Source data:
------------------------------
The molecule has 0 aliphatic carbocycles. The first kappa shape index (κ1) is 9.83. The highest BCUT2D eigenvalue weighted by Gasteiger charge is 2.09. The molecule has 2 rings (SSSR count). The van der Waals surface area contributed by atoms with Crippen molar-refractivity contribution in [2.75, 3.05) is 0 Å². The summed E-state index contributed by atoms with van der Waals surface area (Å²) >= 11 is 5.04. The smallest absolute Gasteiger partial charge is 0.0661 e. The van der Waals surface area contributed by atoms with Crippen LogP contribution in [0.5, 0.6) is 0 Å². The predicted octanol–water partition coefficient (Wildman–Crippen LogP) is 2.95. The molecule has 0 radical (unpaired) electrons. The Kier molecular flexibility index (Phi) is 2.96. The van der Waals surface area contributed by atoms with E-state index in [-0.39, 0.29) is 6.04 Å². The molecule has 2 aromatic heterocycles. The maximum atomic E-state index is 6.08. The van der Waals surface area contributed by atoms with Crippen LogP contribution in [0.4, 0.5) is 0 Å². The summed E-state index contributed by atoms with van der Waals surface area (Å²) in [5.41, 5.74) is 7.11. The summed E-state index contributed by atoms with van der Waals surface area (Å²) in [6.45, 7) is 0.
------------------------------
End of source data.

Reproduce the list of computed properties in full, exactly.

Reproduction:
The molecule has 0 aliphatic carbocycles. The first kappa shape index (κ1) is 9.83. The highest BCUT2D eigenvalue weighted by Gasteiger charge is 2.09. The molecule has 2 rings (SSSR count). The van der Waals surface area contributed by atoms with Crippen molar-refractivity contribution in [2.75, 3.05) is 0 Å². The summed E-state index contributed by atoms with van der Waals surface area (Å²) >= 11 is 5.04. The smallest absolute Gasteiger partial charge is 0.0661 e. The van der Waals surface area contributed by atoms with Crippen LogP contribution in [0.5, 0.6) is 0 Å². The predicted octanol–water partition coefficient (Wildman–Crippen LogP) is 2.95. The molecule has 0 radical (unpaired) electrons. The Kier molecular flexibility index (Phi) is 2.96. The van der Waals surface area contributed by atoms with E-state index in [-0.39, 0.29) is 6.04 Å². The molecule has 2 aromatic heterocycles. The maximum atomic E-state index is 6.08. The van der Waals surface area contributed by atoms with Crippen LogP contribution in [0.4, 0.5) is 0 Å². The summed E-state index contributed by atoms with van der Waals surface area (Å²) in [5.41, 5.74) is 7.11. The summed E-state index contributed by atoms with van der Waals surface area (Å²) in [6.45, 7) is 0.